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close this bookAppropriate Building Materials: a Catalogue of Potential Solutions (SKAT; 1988; 430 pages)
View the documentPreface
Open this folder and view contentsIntroduction
Open this folder and view contentsFundamental information on building materials
Open this folder and view contentsFundamental information on building elements
Open this folder and view contentsFundamental information on protective measures
close this folderExamples of foundation materials
View the documentNatural stone foundations
View the documentRammed earth foundations
View the documentBurnt brick foundations
View the documentConcrete foundations
View the documentSplit-bamboo piles
View the documentWooden post foundation
Open this folder and view contentsExamples of floor materials
Open this folder and view contentsExamples of wall materials
Open this folder and view contentsExamples of roof materials
Open this folder and view contentsExamples of building systems
Open this folder and view contentsAnnexes
 

Concrete foundations

KEYWORDS:

Special properties

Strongest foundation

Economical aspects

Expensive

Stability

Very good

Skills required

Skilled labour

Equipment required

Form work, cement mixer

Resistance to earthquake

Very good

Resistance to hurricane

Very good

Resistance to rain

Very good

Resistance to insects

Very good

Climatic suitability

All climates

Stage of experience

Commonly used worldwide

SHORT DESCRIPTION:

• Concrete foundations on hard, uniform ground can be made without steel reinforcement, if not in an earthquake or hurricane prone area.

• All non-uniform andproblem soils require reinforced concrete foundations, especially in areas of medium to high rainfall and natural hazard regions.

• Depending on the strengths required, concrete mixes can vary from 1: 3: 4 (cement: sand : gravel) to 1: 4: 7, the higher proportion of cement being required for reinforced concrete.

• Water contents of fresh mixes should make them just easily workable. Excessive water leaves pores in the concrete, making it weak and water absorbent. Foundation trenches should also be properly wetted to avoid excessive absorption of the water from the mix.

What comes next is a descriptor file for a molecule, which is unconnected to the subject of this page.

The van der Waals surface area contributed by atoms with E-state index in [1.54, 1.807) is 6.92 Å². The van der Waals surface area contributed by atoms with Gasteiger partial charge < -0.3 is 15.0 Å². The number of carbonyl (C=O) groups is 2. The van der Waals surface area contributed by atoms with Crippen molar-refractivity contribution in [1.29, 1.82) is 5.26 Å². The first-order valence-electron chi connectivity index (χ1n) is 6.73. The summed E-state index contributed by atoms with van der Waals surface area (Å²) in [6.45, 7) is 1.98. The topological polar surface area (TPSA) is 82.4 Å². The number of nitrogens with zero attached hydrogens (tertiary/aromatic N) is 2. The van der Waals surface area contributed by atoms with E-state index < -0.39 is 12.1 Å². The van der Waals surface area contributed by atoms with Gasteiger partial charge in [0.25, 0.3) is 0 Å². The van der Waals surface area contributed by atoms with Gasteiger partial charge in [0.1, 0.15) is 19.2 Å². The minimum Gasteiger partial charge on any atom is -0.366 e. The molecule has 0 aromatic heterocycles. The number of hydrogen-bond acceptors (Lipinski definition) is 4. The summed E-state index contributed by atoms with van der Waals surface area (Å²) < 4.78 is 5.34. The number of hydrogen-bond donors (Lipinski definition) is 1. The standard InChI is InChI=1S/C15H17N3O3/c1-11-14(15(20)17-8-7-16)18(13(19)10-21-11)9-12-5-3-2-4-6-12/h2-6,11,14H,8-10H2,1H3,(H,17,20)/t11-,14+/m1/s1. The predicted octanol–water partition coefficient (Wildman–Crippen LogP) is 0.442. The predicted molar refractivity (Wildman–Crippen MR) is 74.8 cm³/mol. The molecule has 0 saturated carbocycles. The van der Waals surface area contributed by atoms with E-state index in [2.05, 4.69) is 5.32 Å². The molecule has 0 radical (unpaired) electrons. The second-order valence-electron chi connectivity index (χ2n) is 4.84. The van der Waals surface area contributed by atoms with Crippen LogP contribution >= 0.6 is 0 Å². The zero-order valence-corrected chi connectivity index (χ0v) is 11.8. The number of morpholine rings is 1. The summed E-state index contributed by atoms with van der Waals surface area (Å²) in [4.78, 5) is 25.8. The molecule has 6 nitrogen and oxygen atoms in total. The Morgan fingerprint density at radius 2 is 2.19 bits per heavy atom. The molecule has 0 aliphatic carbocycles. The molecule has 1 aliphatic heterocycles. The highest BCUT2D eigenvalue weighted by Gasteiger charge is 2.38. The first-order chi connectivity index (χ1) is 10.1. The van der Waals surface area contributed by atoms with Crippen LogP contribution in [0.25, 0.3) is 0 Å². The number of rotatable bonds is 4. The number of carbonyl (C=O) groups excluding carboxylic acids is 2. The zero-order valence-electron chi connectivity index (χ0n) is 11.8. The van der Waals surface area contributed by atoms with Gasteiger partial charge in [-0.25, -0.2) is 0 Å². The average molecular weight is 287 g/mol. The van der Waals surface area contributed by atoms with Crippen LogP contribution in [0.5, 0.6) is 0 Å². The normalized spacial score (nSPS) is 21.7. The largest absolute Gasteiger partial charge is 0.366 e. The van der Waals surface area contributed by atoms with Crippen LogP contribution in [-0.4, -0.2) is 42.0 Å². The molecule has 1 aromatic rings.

• The concrete should be wet-cured for 3 to 7 days before building the walls. A damp-proof course should be laid between foundation and wall.

Further information: Bibl. 20.03, 20.04, 20.05.


Cast Concrete Foundations (Bibl. 20.05)


Reinforced Foundations

Placing concrete footing without shuttering: the reinforcement is laid after the lowest course of lean concrete is hardened. The richer second layer holds the reinforcement.

Foundation strip poured into shuttering of wood or plywood. These should be oiled before pouring concrete, to facilitate removal after hardening.

The finished foundation, with the trench filled up with the previously excavated soil and well compacted.

Foundations on Expansive Clay (Bibl. 20.03)

• Certain clayey soils respond to moisture movements (in rainy and dry seasons, moisture extraction by trees, etc.) with excessive swelling and shrinkage, which can severely damage foundations and consequently entire buildings.

• Damage can be avoided by either installing foundations which penetrate through the zone of ground movement, or by constructing foundations and superstructures which are tolerant of ground movement.

• Pile-and-beam-foundation: Small diameter piles are installed below the zone of clay movement; RC ground beams, which span between pile heads are constructed on compressible material (eg expanded polystyrene), which absorbs ground movement without affecting the beams and superstructure.

• Pad-and-beam-foundation: Pads are installed on stable ground below the movement zone; RC columns support ground beams, which are constructed in the same way as in the pile-and-beam-foundation.


Pile-and-beam-foundation; Pad-and-beam-foundation

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